I had several titles for this recipe before I settled on this one. There was Collards Casserole. Baked Collards. Cheesy Collards with Eggs. I don’t even know if I like the one I actually picked, but I just got too damn tired of coming up with names for something I thought could speak for itself. So, feel free to call this whatever you’d like!
I grew up eating Slow Cooked Pork Shoulder, Sauteed Collard Greens, Black Eyed Peas, Stewed Tomatoes and Corn Muffins on New Years Day. I have eaten that same exact meal, every January 1st, for my entire life. It’s delicious and every year my family believes it will bring us more luck, money and prosperity. We usually all go to my mothers house and eat it. And this year was nothing different, but at home I had my own pork shoulder and bunch of collard greens that I needed to cook. I didn’t want to make the same thing we had just eaten days before, so I changed it up a bit.
I made my Milk Braised Pork Shoulder, which is something I’ve been making for years. The idea for the recipe came from Marcella Hazan’s Milk Braised Pork Loin. It’s an amazingly delicious dish and it was the perfect way to eat the same cut of meat in a totally different way. I highly suggest you give it a try. But for the collards, I wanted to create something new. I love the flavor of collard greens so much and didn’t want to make anything that would muddle those delicious flavors, so I thought mixing them with a custard and baking them with some cheese sounded just right.
This dish is a slightly different and a little healthier take on the creamed spinach idea. It’s more egg-y than cheesy, and more collard-y than anything else, but I happen to like it that way. If you want a more delicate dish, then I recommend cutting your greens into a smaller size and increasing the milk to about 1 1/2 cups so you get a creamier texture. But however you make this, I just suggest you do it before their season is gone. They’re so perfectly wonderful now.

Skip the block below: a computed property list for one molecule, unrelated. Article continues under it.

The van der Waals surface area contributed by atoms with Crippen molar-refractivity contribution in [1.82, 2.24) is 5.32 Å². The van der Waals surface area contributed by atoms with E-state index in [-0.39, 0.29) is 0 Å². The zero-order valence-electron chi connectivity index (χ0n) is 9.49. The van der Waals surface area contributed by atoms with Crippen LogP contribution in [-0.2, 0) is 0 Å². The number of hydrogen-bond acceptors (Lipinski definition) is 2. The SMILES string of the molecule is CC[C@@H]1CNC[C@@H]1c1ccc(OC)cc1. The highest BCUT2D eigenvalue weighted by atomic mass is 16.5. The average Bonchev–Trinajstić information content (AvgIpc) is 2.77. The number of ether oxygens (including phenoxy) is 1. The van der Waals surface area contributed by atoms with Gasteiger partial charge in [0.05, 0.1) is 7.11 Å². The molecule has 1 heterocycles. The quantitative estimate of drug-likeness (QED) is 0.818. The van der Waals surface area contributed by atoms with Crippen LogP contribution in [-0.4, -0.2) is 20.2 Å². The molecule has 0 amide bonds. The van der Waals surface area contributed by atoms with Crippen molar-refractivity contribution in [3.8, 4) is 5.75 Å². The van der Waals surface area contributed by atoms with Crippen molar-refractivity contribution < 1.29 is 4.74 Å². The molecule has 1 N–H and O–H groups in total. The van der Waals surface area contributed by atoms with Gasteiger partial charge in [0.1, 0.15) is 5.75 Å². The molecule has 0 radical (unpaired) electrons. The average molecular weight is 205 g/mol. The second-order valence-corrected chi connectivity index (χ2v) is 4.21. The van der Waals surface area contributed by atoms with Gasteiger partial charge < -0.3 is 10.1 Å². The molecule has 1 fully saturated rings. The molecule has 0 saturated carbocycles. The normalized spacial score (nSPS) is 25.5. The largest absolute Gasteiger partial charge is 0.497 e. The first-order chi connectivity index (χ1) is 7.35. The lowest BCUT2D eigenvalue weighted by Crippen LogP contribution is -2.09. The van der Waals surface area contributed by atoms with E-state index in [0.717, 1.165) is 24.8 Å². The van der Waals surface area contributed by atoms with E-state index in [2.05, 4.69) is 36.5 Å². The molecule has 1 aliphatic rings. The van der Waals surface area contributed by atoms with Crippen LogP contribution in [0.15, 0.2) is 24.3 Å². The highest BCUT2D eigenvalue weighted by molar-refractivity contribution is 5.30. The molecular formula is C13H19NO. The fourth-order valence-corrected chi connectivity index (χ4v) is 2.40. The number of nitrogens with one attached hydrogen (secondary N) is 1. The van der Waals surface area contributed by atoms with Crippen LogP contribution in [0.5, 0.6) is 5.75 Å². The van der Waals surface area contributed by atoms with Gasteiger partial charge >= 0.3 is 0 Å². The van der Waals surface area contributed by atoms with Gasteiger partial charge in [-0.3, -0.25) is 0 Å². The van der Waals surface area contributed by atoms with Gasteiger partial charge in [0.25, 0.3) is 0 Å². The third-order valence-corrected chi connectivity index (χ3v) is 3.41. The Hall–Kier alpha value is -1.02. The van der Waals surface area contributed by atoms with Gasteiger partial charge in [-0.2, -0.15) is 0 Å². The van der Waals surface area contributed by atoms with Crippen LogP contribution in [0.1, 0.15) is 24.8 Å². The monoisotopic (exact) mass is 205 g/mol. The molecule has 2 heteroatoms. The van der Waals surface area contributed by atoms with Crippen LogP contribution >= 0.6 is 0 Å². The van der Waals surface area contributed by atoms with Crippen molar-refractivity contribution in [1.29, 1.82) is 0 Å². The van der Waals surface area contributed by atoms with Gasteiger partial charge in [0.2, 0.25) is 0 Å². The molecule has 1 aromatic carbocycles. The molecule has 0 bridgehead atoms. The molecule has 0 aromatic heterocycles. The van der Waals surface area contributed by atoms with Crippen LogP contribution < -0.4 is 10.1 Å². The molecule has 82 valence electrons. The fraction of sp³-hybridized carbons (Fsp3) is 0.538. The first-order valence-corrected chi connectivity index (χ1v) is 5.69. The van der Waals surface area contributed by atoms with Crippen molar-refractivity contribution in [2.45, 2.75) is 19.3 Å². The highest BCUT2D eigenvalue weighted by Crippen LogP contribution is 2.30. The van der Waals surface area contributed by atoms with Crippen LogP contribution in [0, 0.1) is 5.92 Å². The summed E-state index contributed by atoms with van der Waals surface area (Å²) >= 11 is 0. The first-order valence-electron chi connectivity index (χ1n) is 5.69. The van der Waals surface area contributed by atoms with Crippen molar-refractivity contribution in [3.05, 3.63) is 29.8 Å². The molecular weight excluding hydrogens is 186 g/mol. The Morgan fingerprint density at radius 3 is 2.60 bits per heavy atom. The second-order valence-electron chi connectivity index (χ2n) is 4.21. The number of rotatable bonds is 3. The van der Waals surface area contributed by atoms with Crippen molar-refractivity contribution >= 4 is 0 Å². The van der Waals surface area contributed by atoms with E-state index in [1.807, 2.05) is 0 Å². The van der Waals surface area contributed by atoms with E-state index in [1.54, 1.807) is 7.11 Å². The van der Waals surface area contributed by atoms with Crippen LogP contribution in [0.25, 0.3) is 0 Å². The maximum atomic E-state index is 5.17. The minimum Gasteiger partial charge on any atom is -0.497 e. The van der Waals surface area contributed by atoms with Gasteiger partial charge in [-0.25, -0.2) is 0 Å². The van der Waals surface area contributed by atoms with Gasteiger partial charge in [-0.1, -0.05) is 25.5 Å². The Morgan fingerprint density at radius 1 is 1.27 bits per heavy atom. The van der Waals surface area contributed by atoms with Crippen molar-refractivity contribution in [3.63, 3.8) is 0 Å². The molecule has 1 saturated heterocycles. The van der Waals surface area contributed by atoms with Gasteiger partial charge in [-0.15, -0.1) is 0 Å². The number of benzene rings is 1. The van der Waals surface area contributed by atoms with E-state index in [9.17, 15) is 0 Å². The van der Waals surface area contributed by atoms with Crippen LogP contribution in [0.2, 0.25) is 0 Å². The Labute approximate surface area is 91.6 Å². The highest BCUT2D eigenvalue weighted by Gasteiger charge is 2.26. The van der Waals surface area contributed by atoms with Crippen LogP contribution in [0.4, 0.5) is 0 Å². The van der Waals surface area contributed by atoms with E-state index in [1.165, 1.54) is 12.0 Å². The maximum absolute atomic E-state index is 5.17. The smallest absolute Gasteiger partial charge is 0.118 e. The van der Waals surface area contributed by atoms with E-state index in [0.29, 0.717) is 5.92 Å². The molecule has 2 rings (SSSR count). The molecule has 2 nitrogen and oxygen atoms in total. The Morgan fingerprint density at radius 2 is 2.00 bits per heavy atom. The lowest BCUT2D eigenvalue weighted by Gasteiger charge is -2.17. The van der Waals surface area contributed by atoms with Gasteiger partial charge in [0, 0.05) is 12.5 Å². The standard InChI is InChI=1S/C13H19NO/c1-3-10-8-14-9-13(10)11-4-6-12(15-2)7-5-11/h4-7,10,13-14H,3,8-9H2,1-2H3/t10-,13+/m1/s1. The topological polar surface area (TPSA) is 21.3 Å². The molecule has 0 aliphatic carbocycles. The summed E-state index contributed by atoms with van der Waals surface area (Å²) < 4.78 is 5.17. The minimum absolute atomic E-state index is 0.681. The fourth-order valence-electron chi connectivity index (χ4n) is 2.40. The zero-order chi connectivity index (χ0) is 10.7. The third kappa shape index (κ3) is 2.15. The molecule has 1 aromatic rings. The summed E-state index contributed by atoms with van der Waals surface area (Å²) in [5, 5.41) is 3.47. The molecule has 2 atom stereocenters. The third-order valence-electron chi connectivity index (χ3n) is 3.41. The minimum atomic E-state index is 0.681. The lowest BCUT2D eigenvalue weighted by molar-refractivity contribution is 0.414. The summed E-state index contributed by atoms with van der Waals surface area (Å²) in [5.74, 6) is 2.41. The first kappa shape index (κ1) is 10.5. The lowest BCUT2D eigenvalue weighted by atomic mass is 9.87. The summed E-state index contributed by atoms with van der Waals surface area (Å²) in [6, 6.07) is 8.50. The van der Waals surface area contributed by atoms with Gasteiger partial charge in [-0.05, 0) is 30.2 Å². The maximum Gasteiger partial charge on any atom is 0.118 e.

*Collards in Custard
-Wash and de-stem 1 bunch (1 1/2 lbs) of collards and set aside on a towel to dry while you heat up a large saute pan with a little olive oil.
-When the pan is hot (med-high heat), add your greens and let them sit for 30 seconds or so in the hot pan before tossing and allowing the top layer to now touch the hot pan. You will think you have over-filled your pan, but fear not-they will wilt down tremendously.
-Season with several pinches of kosher salt, fresh black pepper and a lot of freshly grated nutmeg. Toss well. Add 4-5 garlic cloves, peeled and thinly sliced.
-Once your garlic is fragrant and all of your greens have wilted, but have remained green and still have a bite to them, turn off your heat.
-Drain your collards and garlic in a colander, squeezing a bit if you have to and set aside while you make your custard.
-Grease a 1 1/2 quart baking dish, or a standard 9x9in pan.
-In a large mixing bowl, beat 5 large eggs until fluffly, season with a couple pinches of kosher salt and black pepper and a good squirt or spoonful of dijon mustard. Add 1 cup of milk and beat well.
-Add your cooled collards to your prepared pan and spread evenly.
-Sprinkle 5-6 ounces of grated, extra sharp cheddar cheese (white is prettiest, but I only had the yellow on hand) evenly over your greens.
-Pour your custard over, being sure to evenly distribute it. Gently press down with a spatula to make sure everything is coated and bake in a preheated 350 degree oven for 45 min-1 hour, or until your cheese is golden brown and bubbly and the center doesn’t jiggle when you shake it.